At Medacs we offer Clinical Insourcing work as a way to help the NHS boost surgical capacity and reduce patient waiting lists. Through insourcing work, our candidates are also able to earn extra income and build their experience in a fast-growing area.
We interviewed Stuart, a Consultant Urologist working within our insourcing teams to learn more about what this work entails and the benefits of it.
How long have you been working on insourcing projects?
"Around 18 months with Medacs. I did some work with another insourcing provider a few years ago."
Why did you choose to get involved with insourcing projects?
"For most of us doing this, the overwhelming motivation is to reduce our waiting lists. That’s the bottom line. We must do all we can to boost our capacity and reduce long waits for patients.
78 weeks is a very long time to wait, even for a simple procedure like a hydrocele. It is inspiring to be able to finally treat these patients, and to help the Trust to achieve targets. We recently successfully cleared all 78-week waiters. Currently the focus (in Urology) is on diagnostic breaches, mainly patients on a cancer journey. They commonly have superficial bladder cancer and need to get timely surveillance of their condition. Utilising this additional capacity helps us to provide better quality and more timely care for patients, and that makes my job more rewarding."
How are insourcing projects different to routine theatre sessions from your perspective?
"They’re more efficient. The flow is great, and the utilisation is much improved. Because there are fewer lists taking place, there are less pressures. We know recovery beds are available for patients coming out of our theatre and we won’t have any equipment conflicts. Equipment shortages can cause issues during the week – for example, we only have two lasers and if one goes down then it’s challenging trying to plan lists around that. With insourcing lists, we have the people and beds we need and there are fewer patients going through the unit, so everyone is ready – patients and staff.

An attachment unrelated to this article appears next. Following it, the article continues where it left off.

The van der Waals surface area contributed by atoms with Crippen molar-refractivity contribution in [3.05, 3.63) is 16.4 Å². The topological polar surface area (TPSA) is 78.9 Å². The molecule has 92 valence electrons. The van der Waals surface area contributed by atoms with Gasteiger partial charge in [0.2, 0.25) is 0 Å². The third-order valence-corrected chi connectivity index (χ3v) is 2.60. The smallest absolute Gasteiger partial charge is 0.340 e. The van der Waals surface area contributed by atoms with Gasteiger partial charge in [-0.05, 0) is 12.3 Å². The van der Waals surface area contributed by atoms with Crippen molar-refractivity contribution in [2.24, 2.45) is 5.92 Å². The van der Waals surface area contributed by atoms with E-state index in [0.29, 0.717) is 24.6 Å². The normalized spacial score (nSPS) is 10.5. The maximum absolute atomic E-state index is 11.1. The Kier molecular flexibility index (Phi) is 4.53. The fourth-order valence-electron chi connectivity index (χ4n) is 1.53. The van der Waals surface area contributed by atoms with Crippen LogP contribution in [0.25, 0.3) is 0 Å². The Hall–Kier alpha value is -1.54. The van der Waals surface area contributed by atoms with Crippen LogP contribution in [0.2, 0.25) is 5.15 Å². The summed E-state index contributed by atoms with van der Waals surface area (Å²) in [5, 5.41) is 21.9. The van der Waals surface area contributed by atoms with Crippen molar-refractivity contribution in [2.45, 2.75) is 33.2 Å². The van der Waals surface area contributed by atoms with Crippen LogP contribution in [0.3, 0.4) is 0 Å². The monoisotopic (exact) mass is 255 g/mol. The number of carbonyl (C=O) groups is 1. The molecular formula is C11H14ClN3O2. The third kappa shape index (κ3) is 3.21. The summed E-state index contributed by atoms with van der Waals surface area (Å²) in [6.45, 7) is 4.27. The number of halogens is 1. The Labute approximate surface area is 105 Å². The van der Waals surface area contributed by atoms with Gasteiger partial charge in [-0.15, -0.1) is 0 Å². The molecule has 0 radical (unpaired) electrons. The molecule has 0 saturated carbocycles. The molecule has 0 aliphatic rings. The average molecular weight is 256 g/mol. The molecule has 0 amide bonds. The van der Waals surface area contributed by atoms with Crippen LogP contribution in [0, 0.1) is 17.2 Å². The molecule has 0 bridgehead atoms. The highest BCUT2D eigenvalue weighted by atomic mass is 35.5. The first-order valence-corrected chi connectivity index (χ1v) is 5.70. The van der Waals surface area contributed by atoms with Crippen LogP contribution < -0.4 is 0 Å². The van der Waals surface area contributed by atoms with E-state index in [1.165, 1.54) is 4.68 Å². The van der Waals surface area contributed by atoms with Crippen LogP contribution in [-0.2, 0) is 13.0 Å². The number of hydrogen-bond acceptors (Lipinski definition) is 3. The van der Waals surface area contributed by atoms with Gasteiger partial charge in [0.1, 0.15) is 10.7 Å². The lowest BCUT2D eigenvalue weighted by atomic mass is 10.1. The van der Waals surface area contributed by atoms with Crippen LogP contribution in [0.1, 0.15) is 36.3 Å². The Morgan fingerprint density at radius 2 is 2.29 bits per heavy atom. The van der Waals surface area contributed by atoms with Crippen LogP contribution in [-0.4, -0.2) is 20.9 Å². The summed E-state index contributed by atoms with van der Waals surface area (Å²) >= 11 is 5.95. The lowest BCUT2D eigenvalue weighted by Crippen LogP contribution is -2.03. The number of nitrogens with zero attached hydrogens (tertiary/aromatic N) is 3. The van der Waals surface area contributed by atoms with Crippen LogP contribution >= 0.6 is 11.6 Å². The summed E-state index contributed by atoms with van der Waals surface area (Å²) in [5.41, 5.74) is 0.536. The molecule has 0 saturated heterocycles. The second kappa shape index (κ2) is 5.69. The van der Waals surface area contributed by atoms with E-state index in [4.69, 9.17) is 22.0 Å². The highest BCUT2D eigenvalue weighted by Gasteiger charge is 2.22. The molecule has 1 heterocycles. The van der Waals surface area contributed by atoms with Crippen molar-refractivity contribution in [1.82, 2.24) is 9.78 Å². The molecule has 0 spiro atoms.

I also get to easily check up on patients at weekends after their procedures. Because we’re literally 20 yards away from the ward I can keep popping back to check on them in-between procedures. During the week we’re typically running up to 20 lists simultaneously and I’m often in an upstairs theatre, which is a good 5-minute walk away.
Finally, it gives me a chance to do more “core urology” work and it’s nice to do something different to all the complex work during the week."
Do you face any specific challenges as a result of working at weekends/out of hours?
"None at all. InPatient services are still there for any support we may need. We have a pharmacy if patients need drugs to go home with if it is not already kept on the day unit. I have no concerns about patient safety at all. All Trust protocols run exactly the same as they do during the week, and everyone has the access they need to IT systems."
What key skill do you think is important for insourcing work?
"An ability to work flexibly."
What has your experience with Medacs been like?
"Really good, the communication is first class. I deal with the same familiar person every time (Hannah), whether it is about list or case mix planning, invoicing, or timesheets. It’s nice and easy, feels like a very personal service."
What advice would you give to clinicians considering surgical insourcing work?
"Do it, it works well, and it is great to have another way to tackle the backlog post-Covid.
I would also say to be patient with the onboarding process. There are a lot of checks for identity, money laundering, etc that need to be done and that takes more time than you think."
Interested in getting involved in insourcing?
If you are a consultant that would like to join our insourcing teams, please get in touch.
For more information email firstname.lastname@example.org